Forty-four people were rescued from a breakwall in the Cape Cod town of Provincetown, Massachusetts on Sunday, according to the U.S. Coast Guard.
The group, which was walking along a popular - but sometimes dangerous - footpath on a breakwall in Provincetown Harbor, became stranded when a king tide came in higher than anticipated.
Water washed over lower parts of the wall.
While most were stranded on the rocks of the breakwall itself, two people reportedly fell into the water and four more jumped in after them to help.
"Two kids and their mother were swept out and another member of their family jumped in to try and help them; they were all in trouble," said Pete Swartz, of Cambridge, Mass., who is a former water polo player who was on the breakwall.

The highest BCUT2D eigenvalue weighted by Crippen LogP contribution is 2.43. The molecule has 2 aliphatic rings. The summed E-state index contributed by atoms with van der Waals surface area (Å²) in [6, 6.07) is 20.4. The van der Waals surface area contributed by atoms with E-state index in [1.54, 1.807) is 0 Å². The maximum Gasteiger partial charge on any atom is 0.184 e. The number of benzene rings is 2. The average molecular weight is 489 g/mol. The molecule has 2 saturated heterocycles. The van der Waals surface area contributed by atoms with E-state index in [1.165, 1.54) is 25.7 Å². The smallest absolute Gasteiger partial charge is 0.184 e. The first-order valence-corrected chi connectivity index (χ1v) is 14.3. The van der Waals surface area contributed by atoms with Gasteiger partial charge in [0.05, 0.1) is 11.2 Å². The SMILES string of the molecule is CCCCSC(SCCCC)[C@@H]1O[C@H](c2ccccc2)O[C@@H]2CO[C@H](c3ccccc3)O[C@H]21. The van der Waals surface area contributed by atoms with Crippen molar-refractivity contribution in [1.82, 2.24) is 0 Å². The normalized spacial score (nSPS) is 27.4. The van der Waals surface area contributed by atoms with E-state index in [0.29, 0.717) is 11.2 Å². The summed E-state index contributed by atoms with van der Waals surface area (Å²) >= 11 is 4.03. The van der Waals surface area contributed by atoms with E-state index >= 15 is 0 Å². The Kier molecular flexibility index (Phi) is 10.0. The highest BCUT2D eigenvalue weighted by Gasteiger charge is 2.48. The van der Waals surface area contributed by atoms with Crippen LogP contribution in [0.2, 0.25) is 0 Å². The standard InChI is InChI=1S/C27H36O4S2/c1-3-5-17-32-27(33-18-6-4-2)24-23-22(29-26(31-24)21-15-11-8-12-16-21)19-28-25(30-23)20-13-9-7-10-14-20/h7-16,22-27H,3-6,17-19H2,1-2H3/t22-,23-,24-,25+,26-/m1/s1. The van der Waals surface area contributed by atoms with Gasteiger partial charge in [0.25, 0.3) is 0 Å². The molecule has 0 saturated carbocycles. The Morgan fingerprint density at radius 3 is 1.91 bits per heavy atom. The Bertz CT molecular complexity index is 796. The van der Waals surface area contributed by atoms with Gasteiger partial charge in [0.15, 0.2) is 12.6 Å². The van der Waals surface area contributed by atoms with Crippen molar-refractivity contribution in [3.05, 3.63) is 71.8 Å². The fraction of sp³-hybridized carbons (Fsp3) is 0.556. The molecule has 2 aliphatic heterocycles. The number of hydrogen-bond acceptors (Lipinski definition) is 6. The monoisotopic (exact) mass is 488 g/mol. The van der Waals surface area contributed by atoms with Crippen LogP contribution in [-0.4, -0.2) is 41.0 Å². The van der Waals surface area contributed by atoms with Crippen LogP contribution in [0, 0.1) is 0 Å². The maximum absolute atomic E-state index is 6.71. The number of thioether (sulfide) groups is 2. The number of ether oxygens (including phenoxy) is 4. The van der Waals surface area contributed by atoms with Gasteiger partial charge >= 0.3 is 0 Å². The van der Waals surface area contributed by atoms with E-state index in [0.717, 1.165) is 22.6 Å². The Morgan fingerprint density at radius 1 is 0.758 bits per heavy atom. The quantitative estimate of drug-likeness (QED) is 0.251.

Swartz and his father both entered the water to assist the family.
"We helped them get out and get to the shore, pulling them sideways so that they weren't in the current anymore," said Swartz.
The Coast Guard was notified of the situation by the local fire department at 1:47 p.m. but the USCG boat was too large to access the breakwall.
The harbormaster and TowBoatUS crews were able to rescue all 44 people and bring them to shore where they were attended by emergency medical responders.
Only some minor injuries were reported.
"The harbormaster and TowBoat US crews did a great job responding to so many people in need of help, and we were happy to assist," said USCG Petty Officer 3rd Class Brian Glora. "It was an unorthodox response but, in the end, everyone is safe on shore."
Provincetown Harbormaster Rex McKinsey said the Swartz's heroics could have compounded the problem. He said when someone is in the water, it's best to rescue from land by either throwing a rope or tree branch rather than jumping in harms way.